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Support for Ukrainian refugees should not be seen as a sprint run but rather as a marathon

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After nine months of war in Ukraine, the EU institutions and the Member States are still striving to overcome the challenges of the migration crisis caused by Ukrainians fleeing the war on a massive scale. Civil society organisations (CSOs), NGOs and national stakeholders are also seeking practices to ensure the protection and integration of Ukrainian refugees, paying special attention to children and people with disabilities, with winter and war fatigue making these efforts harder.

The EESC’s Section for Employment, Social Affairs and Citizenship (SOC) held a public hearing to discuss the state of play regarding the hosting of Ukrainian refugees in the EU, nine months after the war began. The event brought together representatives from international and European institutions, think tanks and civil society organisations in order to hear different perspectives.

Russia’s war in Ukraine has reverberated from Finland to Greece, with countries bordering Ukraine hosting the majority of refugees. More than 76% of local and regional authorities have been at the frontline welcoming and hosting the first wave of refugees, said Giuseppe Varacalli, member of the Committee of the Regions (CoR).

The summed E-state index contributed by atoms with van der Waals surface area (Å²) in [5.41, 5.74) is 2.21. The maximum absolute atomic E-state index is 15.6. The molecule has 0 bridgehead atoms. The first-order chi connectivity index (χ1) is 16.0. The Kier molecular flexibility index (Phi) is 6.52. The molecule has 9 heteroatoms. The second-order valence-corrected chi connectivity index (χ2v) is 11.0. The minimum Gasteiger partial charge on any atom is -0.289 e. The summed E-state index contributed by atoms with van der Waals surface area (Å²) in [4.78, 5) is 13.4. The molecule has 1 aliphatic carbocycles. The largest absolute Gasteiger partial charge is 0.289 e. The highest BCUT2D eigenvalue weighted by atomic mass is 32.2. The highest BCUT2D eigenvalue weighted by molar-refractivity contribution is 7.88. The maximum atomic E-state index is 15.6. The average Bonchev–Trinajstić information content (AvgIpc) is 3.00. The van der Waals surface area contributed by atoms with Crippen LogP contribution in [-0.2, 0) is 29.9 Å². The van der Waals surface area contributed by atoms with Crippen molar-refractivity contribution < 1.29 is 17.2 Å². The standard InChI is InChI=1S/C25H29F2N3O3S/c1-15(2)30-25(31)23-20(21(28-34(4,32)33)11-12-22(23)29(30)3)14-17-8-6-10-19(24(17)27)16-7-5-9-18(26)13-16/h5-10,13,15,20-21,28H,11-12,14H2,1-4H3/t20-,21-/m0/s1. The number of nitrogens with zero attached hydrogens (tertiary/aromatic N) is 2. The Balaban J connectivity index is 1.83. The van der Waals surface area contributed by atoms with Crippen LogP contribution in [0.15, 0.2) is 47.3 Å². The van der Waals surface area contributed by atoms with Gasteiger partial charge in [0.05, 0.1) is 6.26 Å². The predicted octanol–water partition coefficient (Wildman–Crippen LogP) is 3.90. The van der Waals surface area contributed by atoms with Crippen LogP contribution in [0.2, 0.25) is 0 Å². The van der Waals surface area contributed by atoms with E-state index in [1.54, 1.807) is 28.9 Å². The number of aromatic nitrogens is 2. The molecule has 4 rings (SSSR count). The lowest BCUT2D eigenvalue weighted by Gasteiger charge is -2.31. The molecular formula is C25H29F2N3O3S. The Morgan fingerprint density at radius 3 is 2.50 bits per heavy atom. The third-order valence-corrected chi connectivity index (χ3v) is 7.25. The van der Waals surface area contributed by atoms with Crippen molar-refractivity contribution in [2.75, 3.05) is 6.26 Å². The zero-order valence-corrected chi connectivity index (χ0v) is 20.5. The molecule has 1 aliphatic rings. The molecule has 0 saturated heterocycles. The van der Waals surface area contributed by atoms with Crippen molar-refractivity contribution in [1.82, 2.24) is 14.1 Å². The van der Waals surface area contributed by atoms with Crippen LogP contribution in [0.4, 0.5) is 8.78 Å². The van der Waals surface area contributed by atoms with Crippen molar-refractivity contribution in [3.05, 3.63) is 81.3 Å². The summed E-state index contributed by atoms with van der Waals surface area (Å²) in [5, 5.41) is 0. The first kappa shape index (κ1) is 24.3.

Lessons were learned from the 2015 migration crisis and we are now better prepared for humanitarian and refugee crisis management, said Cecilia Verkleij, from the European Commission’s Directorate-General for Migration and Home Affairs.

The EU Member States agreed to follow the Council’s decisions in record time, showing solidarity with the Ukrainian people. The most important thing, especially for the Council, was getting across the message that the EU is united and standing in solidarity with Ukraine, pointed out Lucie Verachten from the Council’s General Secretariat, adding: The Council is committed to protecting the refugees.

The Temporary Protection Directive (TPD) was activated at the very beginning and adopted by all EU Member States. Additionally, the Solidarity Platform, which brings together EU countries and relevant stakeholders ensuring the implementation of the TPD, and the EU Migration Preparedness and Crisis Management Mechanism Network were created to respond to the crisis and are coordinated by the European Commission.

Vulnerable groups require more support and attention

Vulnerable groups, including people with disabilities and unaccompanied minors, are in danger and are at risk of being trafficked. The event’s participants highlighted the importance of securing adequate and tailor-made measures for these groups of refugees. Some examples were shared from the countries bordering Ukraine, specifically Romania and Poland.

Romania welcomed more than 2,847,088 Ukrainian refugees but only 90,106 of them remained in the country, 45% of whom are children.